NASA 1998 SBIR Phase I


PROPOSAL NUMBER: 98-1 17.03-4242A

PROJECT TITLE: Micro-Dynamic Shock Absorber

TECHNICAL ABSTRACT (LIMIT 200 WORDS)

Future spacecraft science instruments must hold position with sufficient stability to image planets around distant stars. These instruments must either passively tolerate, or actively compensate for, the dynamic disturbances created by the rest of the spacecraft. Recent ground research and spaceflight experimentation has shown that any onboard mechanism can be a significant source of transient, micro-strain level shocks, sufficient to prevent even actively controlled instruments from functioning properly. Traditional means of passive shock dissipation are unreliable at these levels because of the greatly reduced material damping at nanometer scale motions. The proposed innovation combines carefully controlled ball bearing interfaces with precision springs to form a micro-dynamic shock absorber. Bearings provide a predictable means of dissipating unwanted transient shocks and springs provide a restoring force ensuring the component is dimensionally stable to the nanometer level. The use of ball bearings as damping elements provides two advantages to the proposed innovation; its performance can be tuned for specific structural performance and can be modeled accurately enough to include in detailed control system designs. The proposed micro-dynamic shock absorber will provide an easily integrated means of reducing the effects of transient shocks and persistent disturbances on passive and active science instruments.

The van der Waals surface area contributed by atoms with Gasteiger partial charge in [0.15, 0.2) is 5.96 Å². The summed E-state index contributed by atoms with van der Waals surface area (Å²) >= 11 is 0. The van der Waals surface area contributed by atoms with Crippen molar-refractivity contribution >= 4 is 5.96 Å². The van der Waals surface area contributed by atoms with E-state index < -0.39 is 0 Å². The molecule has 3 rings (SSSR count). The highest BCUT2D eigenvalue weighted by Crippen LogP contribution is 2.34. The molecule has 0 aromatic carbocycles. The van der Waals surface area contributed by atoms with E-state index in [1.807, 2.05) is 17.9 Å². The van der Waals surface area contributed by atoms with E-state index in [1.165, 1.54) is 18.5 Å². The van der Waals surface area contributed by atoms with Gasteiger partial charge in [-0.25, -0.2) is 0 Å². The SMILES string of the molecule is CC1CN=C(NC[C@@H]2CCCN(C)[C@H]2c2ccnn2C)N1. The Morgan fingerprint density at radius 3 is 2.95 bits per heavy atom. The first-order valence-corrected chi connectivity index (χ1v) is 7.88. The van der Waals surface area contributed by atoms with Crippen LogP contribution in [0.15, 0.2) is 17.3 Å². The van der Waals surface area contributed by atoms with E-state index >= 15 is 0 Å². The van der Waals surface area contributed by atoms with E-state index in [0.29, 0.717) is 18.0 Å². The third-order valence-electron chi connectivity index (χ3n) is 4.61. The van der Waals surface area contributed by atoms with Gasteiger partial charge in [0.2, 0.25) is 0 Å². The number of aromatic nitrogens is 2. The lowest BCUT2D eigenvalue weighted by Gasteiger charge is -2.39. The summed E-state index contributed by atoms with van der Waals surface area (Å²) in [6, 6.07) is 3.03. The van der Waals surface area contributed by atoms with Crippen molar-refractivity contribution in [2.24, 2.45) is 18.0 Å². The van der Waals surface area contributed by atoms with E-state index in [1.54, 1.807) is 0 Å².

POTENTIAL COMMERCIAL APPLICATIONS

Commercial Apps: The micro-dynamic shock absorber is an easily integrated component that will provide a well modeled and custom tuned level of vibration and shock attenuation to any optical or high frequency detector. In addition to the wide range of high gain communications antennas on commercial satellites, several of the next generation constellations are considering the use of high bandwidth optical links. The proposed innovation would be ideally suited for these applications because of its low cost and ease of integration. For terrestrial applications, the innovation would provide shock isolation and absorption for optical benches, interferometers, and laser mounts. The semiconductor industry alone has spent many millions of dollars on vibration suppression equipment for photo lithography tools.

NAME AND ADDRESS OF PRINCIPAL INVESTIGATOR

Peter A. Warren
Foster-Miller, Inc.
350 Second Avenue
Waltham , MA 02154

NAME AND ADDRESS OF OFFEROR

Foster-Miller, Inc.
350 Second Avenue
Waltham , MA 02154